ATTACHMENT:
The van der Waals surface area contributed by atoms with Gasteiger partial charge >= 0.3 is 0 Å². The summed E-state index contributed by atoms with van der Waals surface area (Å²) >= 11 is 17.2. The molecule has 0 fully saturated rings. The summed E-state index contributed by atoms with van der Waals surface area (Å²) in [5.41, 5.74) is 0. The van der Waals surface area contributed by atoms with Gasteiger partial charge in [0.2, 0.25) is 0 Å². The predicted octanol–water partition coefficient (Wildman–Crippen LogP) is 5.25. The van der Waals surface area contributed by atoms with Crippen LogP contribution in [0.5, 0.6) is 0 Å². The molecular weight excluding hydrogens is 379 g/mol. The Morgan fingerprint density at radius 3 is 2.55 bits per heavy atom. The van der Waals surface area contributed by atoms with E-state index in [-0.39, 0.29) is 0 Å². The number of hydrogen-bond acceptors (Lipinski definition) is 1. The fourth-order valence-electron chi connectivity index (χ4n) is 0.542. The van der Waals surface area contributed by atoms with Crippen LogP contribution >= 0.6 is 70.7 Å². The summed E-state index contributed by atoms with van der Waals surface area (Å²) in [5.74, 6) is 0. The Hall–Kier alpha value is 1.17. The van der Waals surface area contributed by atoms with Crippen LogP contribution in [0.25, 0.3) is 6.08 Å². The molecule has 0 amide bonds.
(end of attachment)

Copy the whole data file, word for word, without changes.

The van der Waals surface area contributed by atoms with Gasteiger partial charge >= 0.3 is 0 Å². The summed E-state index contributed by atoms with van der Waals surface area (Å²) >= 11 is 17.2. The molecule has 0 fully saturated rings. The summed E-state index contributed by atoms with van der Waals surface area (Å²) in [5.41, 5.74) is 0. The van der Waals surface area contributed by atoms with Gasteiger partial charge in [0.2, 0.25) is 0 Å². The predicted octanol–water partition coefficient (Wildman–Crippen LogP) is 5.25. The van der Waals surface area contributed by atoms with Crippen LogP contribution in [0.5, 0.6) is 0 Å². The molecular weight excluding hydrogens is 379 g/mol. The Morgan fingerprint density at radius 3 is 2.55 bits per heavy atom. The van der Waals surface area contributed by atoms with E-state index in [-0.39, 0.29) is 0 Å². The number of hydrogen-bond acceptors (Lipinski definition) is 1. The fourth-order valence-electron chi connectivity index (χ4n) is 0.542. The van der Waals surface area contributed by atoms with Crippen LogP contribution >= 0.6 is 70.7 Å². The summed E-state index contributed by atoms with van der Waals surface area (Å²) in [5.74, 6) is 0. The Hall–Kier alpha value is 1.17. The van der Waals surface area contributed by atoms with Crippen LogP contribution in [0.25, 0.3) is 6.08 Å². The molecule has 0 amide bonds.